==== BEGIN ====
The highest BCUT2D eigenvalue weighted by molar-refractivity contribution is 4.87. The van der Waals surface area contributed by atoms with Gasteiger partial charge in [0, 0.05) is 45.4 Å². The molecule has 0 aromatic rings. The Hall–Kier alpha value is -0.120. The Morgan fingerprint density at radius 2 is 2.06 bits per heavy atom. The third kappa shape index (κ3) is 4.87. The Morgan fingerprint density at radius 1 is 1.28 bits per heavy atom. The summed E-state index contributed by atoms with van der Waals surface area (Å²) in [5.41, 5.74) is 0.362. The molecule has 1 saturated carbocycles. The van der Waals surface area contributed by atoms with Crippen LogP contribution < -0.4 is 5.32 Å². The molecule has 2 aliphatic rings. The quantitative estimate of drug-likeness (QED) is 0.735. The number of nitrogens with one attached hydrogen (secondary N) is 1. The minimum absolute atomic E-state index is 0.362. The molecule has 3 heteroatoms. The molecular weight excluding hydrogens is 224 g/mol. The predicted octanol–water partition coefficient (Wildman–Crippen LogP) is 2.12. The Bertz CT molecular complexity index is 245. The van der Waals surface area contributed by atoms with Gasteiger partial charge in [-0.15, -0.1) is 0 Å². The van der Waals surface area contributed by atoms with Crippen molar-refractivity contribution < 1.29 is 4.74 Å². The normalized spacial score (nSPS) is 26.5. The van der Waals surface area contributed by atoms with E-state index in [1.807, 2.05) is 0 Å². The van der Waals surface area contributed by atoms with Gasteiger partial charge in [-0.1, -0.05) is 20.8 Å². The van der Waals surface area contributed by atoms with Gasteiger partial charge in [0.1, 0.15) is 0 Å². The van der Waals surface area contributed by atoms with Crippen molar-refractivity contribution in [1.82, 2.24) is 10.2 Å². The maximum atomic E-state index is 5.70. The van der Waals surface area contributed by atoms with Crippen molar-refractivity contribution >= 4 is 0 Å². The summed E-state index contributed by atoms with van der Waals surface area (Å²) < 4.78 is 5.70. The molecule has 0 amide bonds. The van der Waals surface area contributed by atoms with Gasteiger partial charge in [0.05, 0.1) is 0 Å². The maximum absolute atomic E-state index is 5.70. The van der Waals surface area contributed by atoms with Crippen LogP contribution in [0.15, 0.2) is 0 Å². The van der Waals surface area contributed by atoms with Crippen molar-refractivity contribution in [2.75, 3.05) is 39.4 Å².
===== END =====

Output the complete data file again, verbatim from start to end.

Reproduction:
The highest BCUT2D eigenvalue weighted by molar-refractivity contribution is 4.87. The van der Waals surface area contributed by atoms with Gasteiger partial charge in [0, 0.05) is 45.4 Å². The molecule has 0 aromatic rings. The Hall–Kier alpha value is -0.120. The Morgan fingerprint density at radius 2 is 2.06 bits per heavy atom. The third kappa shape index (κ3) is 4.87. The Morgan fingerprint density at radius 1 is 1.28 bits per heavy atom. The summed E-state index contributed by atoms with van der Waals surface area (Å²) in [5.41, 5.74) is 0.362. The molecule has 1 saturated carbocycles. The van der Waals surface area contributed by atoms with Crippen LogP contribution < -0.4 is 5.32 Å². The molecule has 2 aliphatic rings. The quantitative estimate of drug-likeness (QED) is 0.735. The number of nitrogens with one attached hydrogen (secondary N) is 1. The minimum absolute atomic E-state index is 0.362. The molecule has 3 heteroatoms. The molecular weight excluding hydrogens is 224 g/mol. The predicted octanol–water partition coefficient (Wildman–Crippen LogP) is 2.12. The Bertz CT molecular complexity index is 245. The van der Waals surface area contributed by atoms with Gasteiger partial charge in [-0.15, -0.1) is 0 Å². The van der Waals surface area contributed by atoms with Crippen molar-refractivity contribution < 1.29 is 4.74 Å². The normalized spacial score (nSPS) is 26.5. The van der Waals surface area contributed by atoms with E-state index in [1.807, 2.05) is 0 Å². The van der Waals surface area contributed by atoms with Gasteiger partial charge in [-0.1, -0.05) is 20.8 Å². The van der Waals surface area contributed by atoms with Gasteiger partial charge in [0.1, 0.15) is 0 Å². The van der Waals surface area contributed by atoms with Crippen molar-refractivity contribution in [1.82, 2.24) is 10.2 Å². The maximum atomic E-state index is 5.70. The van der Waals surface area contributed by atoms with Crippen molar-refractivity contribution >= 4 is 0 Å². The summed E-state index contributed by atoms with van der Waals surface area (Å²) < 4.78 is 5.70. The molecule has 0 amide bonds. The van der Waals surface area contributed by atoms with Gasteiger partial charge in [0.05, 0.1) is 0 Å². The maximum absolute atomic E-state index is 5.70. The van der Waals surface area contributed by atoms with Crippen LogP contribution in [0.15, 0.2) is 0 Å². The van der Waals surface area contributed by atoms with Crippen molar-refractivity contribution in [2.75, 3.05) is 39.4 Å².